These eager and honest entrepreneurs not only delivered the papers but also collected the money that you paid for your subscriptions. Knowing the paperboy wanted to be paid, your weekly face to face encounter would be announced by any family member not in charge of the checkbook. The shout would ring, ” It’s the paper boy.” Upon receiving payment politely, the paperboy would hand to you your little stamped receipt to show that you have paid. The thought of the paperboy gives me the warm fuzzys. I hope that paperboys never go away. The last bit of nostalgia and intimacy with the media, young entrepreneurs, trustworthy and dependable, a symbol of the company they work for, a delivery system with a friendly warm face that represented stability and our future. If Houston, Texas, still had paperboys I am sure people would order the paper just for that reason alone. I know I would. And then I could put the paperboy on my Christmas gift list because; well he would be that important.

When I was 13 I wanted a guitar very badly so I thought I would get a job. Much to my parents dismay I took up a paper route. I was not the only one that had to deliver the paper in the morning. My Dad toted me to my place of delivery and dropped me off. There I stood in that eerie light between night and day bundled up with boots, mittens and a muffler. I stood in the snow, my paper sack slung over my shoulder and contemplated the task ahead, as I watched my Dad drive away. Oftentimes, when I would walk my paper route, my heavy footprints were the first to be seen in the early snow. My back rejoiced every time I delivered each paper, the sack growing lighter on my shoulders. My job lasted 2 weeks. I don’t remember who held out longer, my Dad or I. But I am sure that the end of that short stint as a papergirl was a sense of relief for both of us. Yes, I did make enough to buy my guitar.

I have recently been awarded a sculpture commission to create a life size bronze newsboy for the Texas Press Association. They hope to place it at the state capitol building in Austin. As I prepare for this sculpture the research that I am doing on the newsboys is endless, but fascinating. I pull on my fondness and my own feelings about these boys for my creative inspiration. I decided to document the process of the sculpture and my research on my web site at www.creativesculpture.com/texaspress.html.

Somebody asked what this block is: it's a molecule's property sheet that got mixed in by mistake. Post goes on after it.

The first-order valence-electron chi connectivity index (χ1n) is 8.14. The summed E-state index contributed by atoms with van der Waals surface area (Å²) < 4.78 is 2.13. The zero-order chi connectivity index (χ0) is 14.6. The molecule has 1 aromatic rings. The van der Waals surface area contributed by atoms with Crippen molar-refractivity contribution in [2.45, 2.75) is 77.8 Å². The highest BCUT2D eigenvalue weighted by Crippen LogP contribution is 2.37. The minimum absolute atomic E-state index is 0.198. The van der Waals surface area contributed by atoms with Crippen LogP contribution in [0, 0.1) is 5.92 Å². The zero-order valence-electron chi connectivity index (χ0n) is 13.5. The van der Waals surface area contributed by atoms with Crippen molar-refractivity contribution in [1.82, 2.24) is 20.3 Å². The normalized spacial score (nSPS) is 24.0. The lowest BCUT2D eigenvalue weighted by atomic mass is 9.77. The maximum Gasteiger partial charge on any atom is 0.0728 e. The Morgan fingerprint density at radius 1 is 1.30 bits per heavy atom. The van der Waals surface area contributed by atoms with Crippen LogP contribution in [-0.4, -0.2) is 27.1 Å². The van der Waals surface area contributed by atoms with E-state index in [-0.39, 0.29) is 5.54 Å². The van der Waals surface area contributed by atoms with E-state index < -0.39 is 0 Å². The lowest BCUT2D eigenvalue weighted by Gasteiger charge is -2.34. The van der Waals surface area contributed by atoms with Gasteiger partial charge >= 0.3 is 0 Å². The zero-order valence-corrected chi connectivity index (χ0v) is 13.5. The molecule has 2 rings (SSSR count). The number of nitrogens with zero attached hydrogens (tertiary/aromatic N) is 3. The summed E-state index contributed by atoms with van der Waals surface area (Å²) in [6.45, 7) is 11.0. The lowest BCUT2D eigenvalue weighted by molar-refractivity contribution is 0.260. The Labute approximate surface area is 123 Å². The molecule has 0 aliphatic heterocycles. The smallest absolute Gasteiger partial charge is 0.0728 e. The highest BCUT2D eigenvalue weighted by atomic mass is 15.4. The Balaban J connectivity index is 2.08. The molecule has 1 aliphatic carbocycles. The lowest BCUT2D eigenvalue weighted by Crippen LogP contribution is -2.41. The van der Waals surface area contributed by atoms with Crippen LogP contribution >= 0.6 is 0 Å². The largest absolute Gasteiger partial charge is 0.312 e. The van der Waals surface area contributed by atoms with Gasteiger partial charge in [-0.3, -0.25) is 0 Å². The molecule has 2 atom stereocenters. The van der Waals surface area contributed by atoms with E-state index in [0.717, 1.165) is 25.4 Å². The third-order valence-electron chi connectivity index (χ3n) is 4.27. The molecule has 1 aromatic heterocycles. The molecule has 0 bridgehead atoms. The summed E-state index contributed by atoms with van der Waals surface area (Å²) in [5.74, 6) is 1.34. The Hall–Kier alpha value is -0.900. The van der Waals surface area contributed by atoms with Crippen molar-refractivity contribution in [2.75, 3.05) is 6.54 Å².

On the web site you can see and read about the entire process, from finding the model, a neighbor and dear friend’s son, Dustin Lee, through the thoughts and struggles of the creative process and the endless research to the final installation and celebration. To my surprise, teachers and educators introduced to the web site immediately began to see the site’s potential in becoming a viable education tool. In researching and discussing the importance of a newsboy, I introduce students to a very important part of history.

Because the children are reading my journal and following links to such subjects as the newsboys strike of 1899, the history of metal casting, headlines through history, they are being introduced to both history and reading. I have added a Students and Teachers section to each page of the journal with questions and links to help encourage the children in their education. As students become involved, I will also add sections to record the student’s involvement and comments.

Because the sculpture placement is intended for Austin, Texas, and the state capitol grounds, through the website journal, the students will become involved with the political process that the Texas Press Association will have to through to present it to the legislature. Who knows, maybe some students will take a field trip to the Austin State Capitol for the unveiling.

It has always been important to me to make sure children know that even though they are small, they can make a big difference. This newsboy sculpture not only depicts the strength and integrity of the newspaper industry, but is an image for children to look up to as well. These boys made a difference and the children of today can as well.

All written work is copyrighted and cannot be used, whole or impart,
without the written consent of the author.